I'm happy to add some hardware if needed. I have a sump with a skimmer and UV sterilizer. I know there has to be a simpler way. Show me gurus!
     
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  3. Va Reef

    Va Reef Giant Squid

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    I hate to tell you to go and do your own research, but I would have to write a novel. Lol

    Simple way to combat nitrates and phosphates: GFO in a reactor and chaeto algae in the sump (requires a light). Brand new with everything needed a reactor will cost about $130. People give chaeto away. As chaeto grows it uses phosphates and nitrates, outcompeting pest algae in the tank and lowering said levels. GFO needs to be changed once every month and half or so.

    I'm sure you've seen the review thread of Red Sea's NOPOX, if not look at it, good info there.

    Here is where the reasearch part really come into play...

    Calcium reactors VS dosing pumps

    So many different pros and cons here I can't even list them. I use a dosing pump as it suits my needs and style (for now) more. Either will make your life so much easier.

    Personally id ditch most of the Red Sea program. I like to dose acropower, boron and potassium.

    So to recap, a calcium reactor or dosing pump would take care of calcium alkalinity magnesium and potentially trace elements depending on your methods.

    A GFO reactor and some chaeto will keep phosphates and nitrates down.

    This is how I run my tank and I'm thoroughly satisfied with the results, not to mention how "easy" it is once everything is dialed in. I feel like all I ever have to do is clean my skimmer and add water to the auto top off reservoir (another thing to consider if you don't already have it)

    Once you decide what you want to do, after hearing from others too, I'd be happy to go into more detail for the methods you choose.
     
    Vinnyboombatz likes this.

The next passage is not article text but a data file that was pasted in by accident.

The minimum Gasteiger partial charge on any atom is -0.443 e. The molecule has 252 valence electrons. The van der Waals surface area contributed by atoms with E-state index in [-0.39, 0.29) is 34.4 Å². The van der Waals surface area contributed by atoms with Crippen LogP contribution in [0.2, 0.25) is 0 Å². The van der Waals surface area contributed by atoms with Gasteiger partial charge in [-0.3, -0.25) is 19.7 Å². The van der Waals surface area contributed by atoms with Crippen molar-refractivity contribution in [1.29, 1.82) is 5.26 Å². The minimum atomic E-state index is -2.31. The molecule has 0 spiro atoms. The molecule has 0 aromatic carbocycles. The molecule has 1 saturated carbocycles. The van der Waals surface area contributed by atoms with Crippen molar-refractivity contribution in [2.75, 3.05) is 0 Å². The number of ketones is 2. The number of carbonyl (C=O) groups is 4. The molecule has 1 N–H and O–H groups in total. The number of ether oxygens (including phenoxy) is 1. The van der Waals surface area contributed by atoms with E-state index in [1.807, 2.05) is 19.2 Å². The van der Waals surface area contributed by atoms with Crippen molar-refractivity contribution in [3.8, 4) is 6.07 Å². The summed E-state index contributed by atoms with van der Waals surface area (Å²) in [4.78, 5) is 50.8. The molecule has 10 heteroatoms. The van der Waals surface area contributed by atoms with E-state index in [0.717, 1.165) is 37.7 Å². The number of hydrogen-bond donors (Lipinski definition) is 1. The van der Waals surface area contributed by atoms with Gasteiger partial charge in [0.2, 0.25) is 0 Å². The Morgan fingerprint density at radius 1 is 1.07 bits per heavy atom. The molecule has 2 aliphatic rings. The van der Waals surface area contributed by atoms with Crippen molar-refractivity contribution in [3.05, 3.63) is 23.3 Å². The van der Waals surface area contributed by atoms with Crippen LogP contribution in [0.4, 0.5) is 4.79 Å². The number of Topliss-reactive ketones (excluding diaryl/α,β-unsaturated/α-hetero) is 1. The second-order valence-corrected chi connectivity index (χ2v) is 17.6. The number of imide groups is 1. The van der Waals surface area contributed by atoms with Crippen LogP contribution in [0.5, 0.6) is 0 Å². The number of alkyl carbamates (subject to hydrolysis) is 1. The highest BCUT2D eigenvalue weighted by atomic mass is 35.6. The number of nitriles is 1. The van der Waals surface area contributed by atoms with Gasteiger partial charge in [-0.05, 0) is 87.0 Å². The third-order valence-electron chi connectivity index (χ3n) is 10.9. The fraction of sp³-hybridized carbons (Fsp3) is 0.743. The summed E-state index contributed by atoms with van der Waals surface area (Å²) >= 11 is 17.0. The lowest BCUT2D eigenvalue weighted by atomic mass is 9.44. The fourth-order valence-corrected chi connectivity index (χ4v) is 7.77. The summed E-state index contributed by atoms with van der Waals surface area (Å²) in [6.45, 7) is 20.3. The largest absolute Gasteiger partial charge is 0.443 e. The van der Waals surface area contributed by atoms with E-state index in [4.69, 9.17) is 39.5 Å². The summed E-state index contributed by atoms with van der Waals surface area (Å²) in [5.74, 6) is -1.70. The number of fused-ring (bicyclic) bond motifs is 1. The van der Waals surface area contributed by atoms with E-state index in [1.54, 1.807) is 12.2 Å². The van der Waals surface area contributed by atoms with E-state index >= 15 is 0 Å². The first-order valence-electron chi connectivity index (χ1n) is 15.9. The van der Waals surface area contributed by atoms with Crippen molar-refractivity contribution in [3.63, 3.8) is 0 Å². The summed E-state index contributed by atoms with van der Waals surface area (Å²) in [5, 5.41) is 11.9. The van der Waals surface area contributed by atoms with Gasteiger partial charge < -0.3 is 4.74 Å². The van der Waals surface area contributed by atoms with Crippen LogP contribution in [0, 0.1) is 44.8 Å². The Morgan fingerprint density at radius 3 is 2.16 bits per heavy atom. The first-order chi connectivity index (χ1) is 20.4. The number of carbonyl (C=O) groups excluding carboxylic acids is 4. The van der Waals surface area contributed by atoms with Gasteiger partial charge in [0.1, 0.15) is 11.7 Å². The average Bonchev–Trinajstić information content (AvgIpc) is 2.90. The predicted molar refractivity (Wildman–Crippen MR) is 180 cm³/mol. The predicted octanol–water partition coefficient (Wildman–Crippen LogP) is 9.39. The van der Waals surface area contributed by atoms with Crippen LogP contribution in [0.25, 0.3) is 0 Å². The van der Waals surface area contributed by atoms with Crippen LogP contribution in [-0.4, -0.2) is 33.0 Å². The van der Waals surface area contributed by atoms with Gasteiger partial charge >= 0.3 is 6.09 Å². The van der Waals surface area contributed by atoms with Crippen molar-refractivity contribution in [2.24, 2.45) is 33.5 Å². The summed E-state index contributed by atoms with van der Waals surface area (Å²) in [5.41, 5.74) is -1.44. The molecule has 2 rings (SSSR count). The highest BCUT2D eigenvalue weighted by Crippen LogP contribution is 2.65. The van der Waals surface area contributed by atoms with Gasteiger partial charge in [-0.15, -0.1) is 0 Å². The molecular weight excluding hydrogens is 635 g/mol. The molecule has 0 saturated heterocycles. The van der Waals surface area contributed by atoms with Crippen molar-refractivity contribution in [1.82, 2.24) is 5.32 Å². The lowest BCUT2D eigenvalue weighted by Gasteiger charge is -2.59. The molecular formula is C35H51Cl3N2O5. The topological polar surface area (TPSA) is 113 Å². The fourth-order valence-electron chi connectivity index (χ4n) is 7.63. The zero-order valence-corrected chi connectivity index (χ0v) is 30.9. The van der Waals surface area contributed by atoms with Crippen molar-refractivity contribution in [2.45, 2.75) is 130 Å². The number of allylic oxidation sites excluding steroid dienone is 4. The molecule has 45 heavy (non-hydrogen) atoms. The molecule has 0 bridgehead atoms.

4. justonwo

    justonwo Fire Shrimp

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    Thanks Va Reef. Are you dosing anything other than Acropower for acro food/nutrients? I have done tons of research. Tons! But it can all get really overwhelming
     
  5. Va Reef

    Va Reef Giant Squid

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    Reading your post, I couldn't help but think "yeah I'd be pretty annoyed having to do all that everyday"

    I dose a 3 part, tropic Marin's original balling method, but that's just calcium, alkalinity and trace elements.

    For where you're at I'd recommend a dosing pump as opposed to a reactor.

    I really just think if you have a dosing pump (and solution for it) a GFO reactor, some chaeto and an ATO, all your problems will be solved, assuming proper maintenance. I try to minimize how much work I have to do and keep it as simple as possible. This method works wonders for me.
     
    justonwo and Vinnyboombatz like this.
  6. justonwo

    justonwo Fire Shrimp

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    I'm going to give your suggestions a try to start with. So you don't provide any additional "food" for your coral?

    I'm definitely intrigued by the Balling method, although Red Sea claims to provide all the trace elements in its salts. Not sure how much water changing takes care of the uptake, though.

    Any suggestion on how to transition from NOPOx to GFO and cheato?
     
  7. Va Reef

    Va Reef Giant Squid